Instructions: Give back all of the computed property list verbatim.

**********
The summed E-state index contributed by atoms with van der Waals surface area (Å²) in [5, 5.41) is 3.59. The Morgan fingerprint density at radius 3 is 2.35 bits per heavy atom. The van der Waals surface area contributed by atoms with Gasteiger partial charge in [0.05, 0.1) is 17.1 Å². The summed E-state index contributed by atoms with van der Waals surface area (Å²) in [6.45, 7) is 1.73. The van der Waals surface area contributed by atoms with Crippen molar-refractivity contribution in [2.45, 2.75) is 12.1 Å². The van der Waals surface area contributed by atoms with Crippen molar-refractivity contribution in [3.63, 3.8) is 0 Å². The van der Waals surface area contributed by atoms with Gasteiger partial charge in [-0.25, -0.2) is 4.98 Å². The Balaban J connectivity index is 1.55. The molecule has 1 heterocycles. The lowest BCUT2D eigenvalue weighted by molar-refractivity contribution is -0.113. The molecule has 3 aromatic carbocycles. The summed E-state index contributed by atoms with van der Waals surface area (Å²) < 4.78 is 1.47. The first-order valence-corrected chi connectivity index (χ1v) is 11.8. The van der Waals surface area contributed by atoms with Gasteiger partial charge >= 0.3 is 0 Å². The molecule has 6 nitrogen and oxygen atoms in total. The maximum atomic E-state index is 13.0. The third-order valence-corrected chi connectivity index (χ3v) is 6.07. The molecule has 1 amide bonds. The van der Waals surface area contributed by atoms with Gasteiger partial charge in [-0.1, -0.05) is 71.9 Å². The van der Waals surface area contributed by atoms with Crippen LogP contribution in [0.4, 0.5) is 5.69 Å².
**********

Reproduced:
The summed E-state index contributed by atoms with van der Waals surface area (Å²) in [5, 5.41) is 3.59. The Morgan fingerprint density at radius 3 is 2.35 bits per heavy atom. The van der Waals surface area contributed by atoms with Gasteiger partial charge in [0.05, 0.1) is 17.1 Å². The summed E-state index contributed by atoms with van der Waals surface area (Å²) in [6.45, 7) is 1.73. The van der Waals surface area contributed by atoms with Crippen molar-refractivity contribution in [2.45, 2.75) is 12.1 Å². The van der Waals surface area contributed by atoms with Crippen molar-refractivity contribution in [3.63, 3.8) is 0 Å². The van der Waals surface area contributed by atoms with Gasteiger partial charge in [-0.25, -0.2) is 4.98 Å². The Balaban J connectivity index is 1.55. The molecule has 1 heterocycles. The lowest BCUT2D eigenvalue weighted by molar-refractivity contribution is -0.113. The molecule has 3 aromatic carbocycles. The summed E-state index contributed by atoms with van der Waals surface area (Å²) < 4.78 is 1.47. The first-order valence-corrected chi connectivity index (χ1v) is 11.8. The van der Waals surface area contributed by atoms with Gasteiger partial charge >= 0.3 is 0 Å². The molecule has 6 nitrogen and oxygen atoms in total. The maximum atomic E-state index is 13.0. The third-order valence-corrected chi connectivity index (χ3v) is 6.07. The molecule has 1 amide bonds. The van der Waals surface area contributed by atoms with Gasteiger partial charge in [-0.1, -0.05) is 71.9 Å². The van der Waals surface area contributed by atoms with Crippen LogP contribution in [0.4, 0.5) is 5.69 Å².